Do you ever wonder where you’ll get your next meal from? Or wonder how you can afford groceries? Are you in need of food but have no grocery store or means to get to one in sight? Are you elderly and/or disabled while trying to navigate these issues of food insecurity?
WHAT IS FOOD INSECURITY?
The disabled and elderly population already has enough obstacles; adding problems finding and affording food shouldn’t be one of them. Unfortunately, food insecurity persists. Many in the elderly or disabled population are on strictly limited or fixed incomes. Even when there’s physical access to food there may be no way to afford it. Maybe you can afford it, but there’s no way to get to the store and back; or delivery is too expensive or just plain non-existent in your area. So, what do you do?
FOOD INSECURITY COMPOUNDED DURING COVID
Lack of food and resources can put an already at-risk population even more at risk. With the COVID-19 pandemic, it can be unsafe to leave the house. Trying to minimize risk while also making sure you can get essentials needed for survival has been one of the great challenges of the pandemic.
HOW FOOD INSECURITY HARMS THE ELDERLY AND THE DISABLED
According to Feeding America, “The most recent report, released in 2020 using 2018 data, found that 5.3 million seniors, or 7.3% of the senior population, were food insecure in 2018. The rate of food insecurity among seniors is lower in recent years but remains significantly higher than pre-recession levels in 2007. State-level rates of food insecurity among seniors range from 2.8% in Minnesota to 14.3% in the District of Columbia. The study also includes analysis of metropolitan areas, with senior food insecurity rates ranging from 2.5% in the Minneapolis/St. Paul area (MN) to 15.6% in the Memphis (TN) area.”
An article on food insecurity among the disabled by Syracuse University showed… the health of individuals with disabilities is likely compromised by food insecurity, which may interfere with disease management protocols such as the requirement to take medicine with food or to follow a specific diet (such as low-fat, low-sugar, or low-sodium). It is important for those working with disabled populations to regularly screen for food insecurity and to evaluate how food insecurity may be affecting health.”
PATIENTS RISING CONCIERGE CAN HELP
Food insecurity can make you feel alone and scared. The good news? There are people, programs and policies in place to help! We’ve compiled a list of resources that can help! In addition, we have Patient Navigators at the ready with Patients Rising Concierge to direct you to the resources you’re looking for!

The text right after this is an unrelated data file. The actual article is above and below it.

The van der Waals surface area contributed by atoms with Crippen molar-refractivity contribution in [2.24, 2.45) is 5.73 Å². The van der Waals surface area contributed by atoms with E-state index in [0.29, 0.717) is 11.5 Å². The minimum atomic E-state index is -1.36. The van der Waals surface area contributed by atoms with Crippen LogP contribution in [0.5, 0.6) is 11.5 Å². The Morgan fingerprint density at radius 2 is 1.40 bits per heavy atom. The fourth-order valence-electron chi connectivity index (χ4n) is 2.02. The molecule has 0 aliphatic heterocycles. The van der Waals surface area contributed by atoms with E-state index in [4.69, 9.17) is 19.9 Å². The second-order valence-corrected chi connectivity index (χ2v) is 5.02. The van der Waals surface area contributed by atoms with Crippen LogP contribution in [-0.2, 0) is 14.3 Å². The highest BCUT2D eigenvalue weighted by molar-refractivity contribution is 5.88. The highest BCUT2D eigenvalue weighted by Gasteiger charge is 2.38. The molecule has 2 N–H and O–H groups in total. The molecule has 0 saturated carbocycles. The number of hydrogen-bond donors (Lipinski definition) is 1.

Savethestudent.org compiled a great list of ideas on how to get food at a better price, or even a free meal. While this might not apply to everyone, it’s worth checking out! The info can be found here: https://www.savethestudent.org/save-money/food-drink/how-to-get-free-food-as-a-student.html
Access to food may not be you’re only obstacle. A lot of families may be struggling to even afford the food they need. There’s a few money saving options out there. A great one can be found at these two sites: https://www.struggletodaystrengthtomorrow.com/how-to-eat-no-money/
If you can get to one, a food pantry is a great place to look for food options. Feeding America and Foodpantries.org have a search options on their site where you can see what options are close by as well. Either of these places can help:
ASSISTANCE FOR THE ELDERLY:
National Council on Aging: https://www.ncoa.org/older-adults/benefits/food-assistance
Senior Food Assistance Programs: https://www.senior-meals.org/Senior-Food-Assistance-Programs
ASSISTANCE FOR DISABLED:
Adults with Disabilities Home Service: https://www.ioaging.org/collaborations-elder-protection/the-adults-with-disabilities-awd-home-delivered-meal-program
SNAP! Benefits for Adults with Disabilities:https://www.specialneedsalliance.org/the-voice/snap-food-assistance-for-persons-with-disabilities-2/
List of Grocery Delivery that accepts EBT: https://blog.cheapism.com/where-you-can-order-groceries-online-ebt-card/
Samantha Smith has part of the chronic illness community for the past 7 years. After getting sick fresh out of college her life changed drastically. Samantha found passion in helping others and in running, even combining the two. She is President of G-PACT, a non-profit supporting the digestive tract paralysis community. Samantha has lobbied congress, spoken at conferences, published articles, and advocated for better healthcare. In 2020, she became part of the Patients Rising staff as a coordinator of the Patients Rising Concierge program.